In electroless plating, a catalyst was deposited on the surface of insulating material, such as plastics or ceramics, and the metal thin film is formed by chemical reduction of metal ions in the plating solution. In this research, a platinum colloid where platinum nanoparticles with a few nm (nanometer) in diameter were suspended in water was used as a catalyst. In this platinum colloid, uniform platinum nanoparticles of about 3 nm in diameter protected with a polymer are stably dispersed in water. When a base material, such as plastic, is soaked in this solution, the platinum nanoparticles can be uniformly fixed on the surface of the material. We found that hydrogen peroxide reduced the chloroauric acid with the catalytic ability of platinum nanoparticles when the base material was soaked in the aqueous solution of hydrogen peroxide of low concentration and chloroauric acid. Then, we have developed a safe, convenient electroless gold plating method that did not use cyanide compound.
The small gold particles with about 50nm diameter are produced on the fixed platinum nanoparticles, the number of the gold particles increases with the plating time, and finally the continuous film is formed. The reduction reaction of the gold ions is believed to progress by the catalysis of the platinum nanoparticles fixed on the base material as the following chemical equation:
This reaction takes place at room temperature and the continuous gold film can be obtained within a few minutes owing to the excellent catalytic property of the platinum nanoparticles. Moreover, we found that adhesion of the plating film was dramatically improved only by annealing for about 30 minutes at the temperatures ranging from 100°C to 250°C, depending on the properties of used plastics after plating. The adhesion strength was evaluated by the scotch tape test according to JIS K5600-5-6. The gold plated films were not peeled off from plastic films after annealing. Thus, strong adhesion of the gold plated films to plastic films can be ensured without using special chemicals or physical pre-treatments. It has been confirmed that the method provides gold plated films with high adhesion to various plastics such as polyethylene, polypropylene, nylon, polyester, polyimides, and polycarbonates. The method can be also applied to rubbers, ceramics, glass, and carbon materials.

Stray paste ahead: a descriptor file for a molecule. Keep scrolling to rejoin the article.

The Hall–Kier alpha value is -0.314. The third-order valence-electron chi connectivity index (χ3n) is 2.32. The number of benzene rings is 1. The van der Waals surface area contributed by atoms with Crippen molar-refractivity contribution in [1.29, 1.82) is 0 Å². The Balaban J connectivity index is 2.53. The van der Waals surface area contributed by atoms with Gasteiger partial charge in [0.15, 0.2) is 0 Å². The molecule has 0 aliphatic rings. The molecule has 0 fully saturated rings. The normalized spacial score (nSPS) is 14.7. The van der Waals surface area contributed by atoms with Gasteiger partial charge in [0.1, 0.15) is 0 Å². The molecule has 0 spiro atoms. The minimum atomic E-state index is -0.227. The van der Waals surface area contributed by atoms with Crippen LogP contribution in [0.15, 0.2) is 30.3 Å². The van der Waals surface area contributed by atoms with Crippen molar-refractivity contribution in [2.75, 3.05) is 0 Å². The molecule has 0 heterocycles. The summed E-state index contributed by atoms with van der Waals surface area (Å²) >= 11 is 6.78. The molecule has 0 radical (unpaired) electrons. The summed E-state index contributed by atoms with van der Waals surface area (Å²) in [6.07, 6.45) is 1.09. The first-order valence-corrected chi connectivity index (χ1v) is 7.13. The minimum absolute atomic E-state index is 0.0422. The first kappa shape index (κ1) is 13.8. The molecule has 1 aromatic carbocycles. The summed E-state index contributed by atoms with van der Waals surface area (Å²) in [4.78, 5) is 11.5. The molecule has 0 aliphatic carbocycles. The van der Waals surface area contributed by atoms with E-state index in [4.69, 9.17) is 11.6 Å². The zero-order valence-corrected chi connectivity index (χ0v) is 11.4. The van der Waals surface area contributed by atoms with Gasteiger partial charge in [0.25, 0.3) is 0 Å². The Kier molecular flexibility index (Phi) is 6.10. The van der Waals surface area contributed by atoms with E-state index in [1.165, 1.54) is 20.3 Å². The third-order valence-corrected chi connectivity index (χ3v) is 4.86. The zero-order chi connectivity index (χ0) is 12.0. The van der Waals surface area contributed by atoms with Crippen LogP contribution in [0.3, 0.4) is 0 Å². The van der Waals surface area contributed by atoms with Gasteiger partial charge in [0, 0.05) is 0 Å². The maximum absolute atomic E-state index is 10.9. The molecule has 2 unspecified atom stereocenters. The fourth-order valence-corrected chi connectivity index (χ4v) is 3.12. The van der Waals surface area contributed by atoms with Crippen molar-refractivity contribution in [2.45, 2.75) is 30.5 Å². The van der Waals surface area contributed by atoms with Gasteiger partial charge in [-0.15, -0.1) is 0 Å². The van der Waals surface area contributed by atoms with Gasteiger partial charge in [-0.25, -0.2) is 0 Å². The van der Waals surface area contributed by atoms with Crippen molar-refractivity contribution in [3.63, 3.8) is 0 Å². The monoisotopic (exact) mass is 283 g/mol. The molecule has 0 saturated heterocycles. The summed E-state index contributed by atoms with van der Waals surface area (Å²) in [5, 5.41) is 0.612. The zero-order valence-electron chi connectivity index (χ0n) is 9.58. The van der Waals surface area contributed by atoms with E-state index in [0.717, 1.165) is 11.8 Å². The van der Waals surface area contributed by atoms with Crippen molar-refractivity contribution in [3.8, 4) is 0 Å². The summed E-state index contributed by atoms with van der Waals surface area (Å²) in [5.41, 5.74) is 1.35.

TEM micrographs showing (a) Pt nanoparticles fixed on carbon thin film and (a) gold particles deposited on the Pt nanoparticles.
Appearances before and after the gold electroless plating on polyester fabric and polyimide film.
The cyan-free electroless gold plating method developed in this research is an energy-saving and environment-friendly process because it is free of toxic substances and can be employed at room temperature. The method produces excellent gold plated films with good adhesion to various substrates of insulating materials and complex shaped products. It is also possible to make beautiful gold threads by applying the method to fiber such as polyester. We hope to find applications of this technique through the corporations with companies in various fields. Moreover, we will investigate the mechanisms of catalyst of the platinum colloid and the adhesion improvement, as well as to develop electroless plating of other metals.